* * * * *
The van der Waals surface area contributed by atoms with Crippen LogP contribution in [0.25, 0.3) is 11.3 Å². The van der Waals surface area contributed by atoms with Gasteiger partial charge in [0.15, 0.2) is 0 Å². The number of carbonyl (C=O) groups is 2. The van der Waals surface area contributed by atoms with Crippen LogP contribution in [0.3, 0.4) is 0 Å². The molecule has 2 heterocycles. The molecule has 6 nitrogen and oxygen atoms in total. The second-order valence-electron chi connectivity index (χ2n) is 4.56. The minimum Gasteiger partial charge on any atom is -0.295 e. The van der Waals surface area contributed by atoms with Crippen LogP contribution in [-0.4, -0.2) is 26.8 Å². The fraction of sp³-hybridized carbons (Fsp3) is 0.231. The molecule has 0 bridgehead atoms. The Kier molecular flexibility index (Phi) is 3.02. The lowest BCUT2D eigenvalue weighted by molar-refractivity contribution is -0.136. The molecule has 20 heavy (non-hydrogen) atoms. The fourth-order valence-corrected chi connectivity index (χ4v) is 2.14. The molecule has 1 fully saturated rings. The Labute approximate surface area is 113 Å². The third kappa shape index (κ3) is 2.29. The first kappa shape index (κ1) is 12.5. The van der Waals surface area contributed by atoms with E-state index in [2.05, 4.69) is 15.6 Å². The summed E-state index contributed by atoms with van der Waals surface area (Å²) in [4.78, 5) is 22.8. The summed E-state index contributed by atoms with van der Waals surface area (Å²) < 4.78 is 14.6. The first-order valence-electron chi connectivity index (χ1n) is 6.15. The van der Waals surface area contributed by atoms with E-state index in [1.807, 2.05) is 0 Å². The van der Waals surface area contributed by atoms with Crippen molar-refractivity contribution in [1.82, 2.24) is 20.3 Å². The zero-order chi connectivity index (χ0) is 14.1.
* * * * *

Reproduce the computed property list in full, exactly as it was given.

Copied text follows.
The van der Waals surface area contributed by atoms with Crippen LogP contribution in [0.25, 0.3) is 11.3 Å². The van der Waals surface area contributed by atoms with Gasteiger partial charge in [0.15, 0.2) is 0 Å². The number of carbonyl (C=O) groups is 2. The van der Waals surface area contributed by atoms with Crippen LogP contribution in [0.3, 0.4) is 0 Å². The molecule has 2 heterocycles. The molecule has 6 nitrogen and oxygen atoms in total. The second-order valence-electron chi connectivity index (χ2n) is 4.56. The minimum Gasteiger partial charge on any atom is -0.295 e. The van der Waals surface area contributed by atoms with Crippen LogP contribution in [-0.4, -0.2) is 26.8 Å². The fraction of sp³-hybridized carbons (Fsp3) is 0.231. The molecule has 0 bridgehead atoms. The Kier molecular flexibility index (Phi) is 3.02. The lowest BCUT2D eigenvalue weighted by molar-refractivity contribution is -0.136. The molecule has 20 heavy (non-hydrogen) atoms. The fourth-order valence-corrected chi connectivity index (χ4v) is 2.14. The molecule has 1 fully saturated rings. The Labute approximate surface area is 113 Å². The third kappa shape index (κ3) is 2.29. The first kappa shape index (κ1) is 12.5. The van der Waals surface area contributed by atoms with E-state index in [2.05, 4.69) is 15.6 Å². The summed E-state index contributed by atoms with van der Waals surface area (Å²) in [4.78, 5) is 22.8. The summed E-state index contributed by atoms with van der Waals surface area (Å²) < 4.78 is 14.6. The first-order valence-electron chi connectivity index (χ1n) is 6.15. The van der Waals surface area contributed by atoms with E-state index in [1.807, 2.05) is 0 Å². The van der Waals surface area contributed by atoms with Crippen molar-refractivity contribution in [1.82, 2.24) is 20.3 Å². The zero-order chi connectivity index (χ0) is 14.1.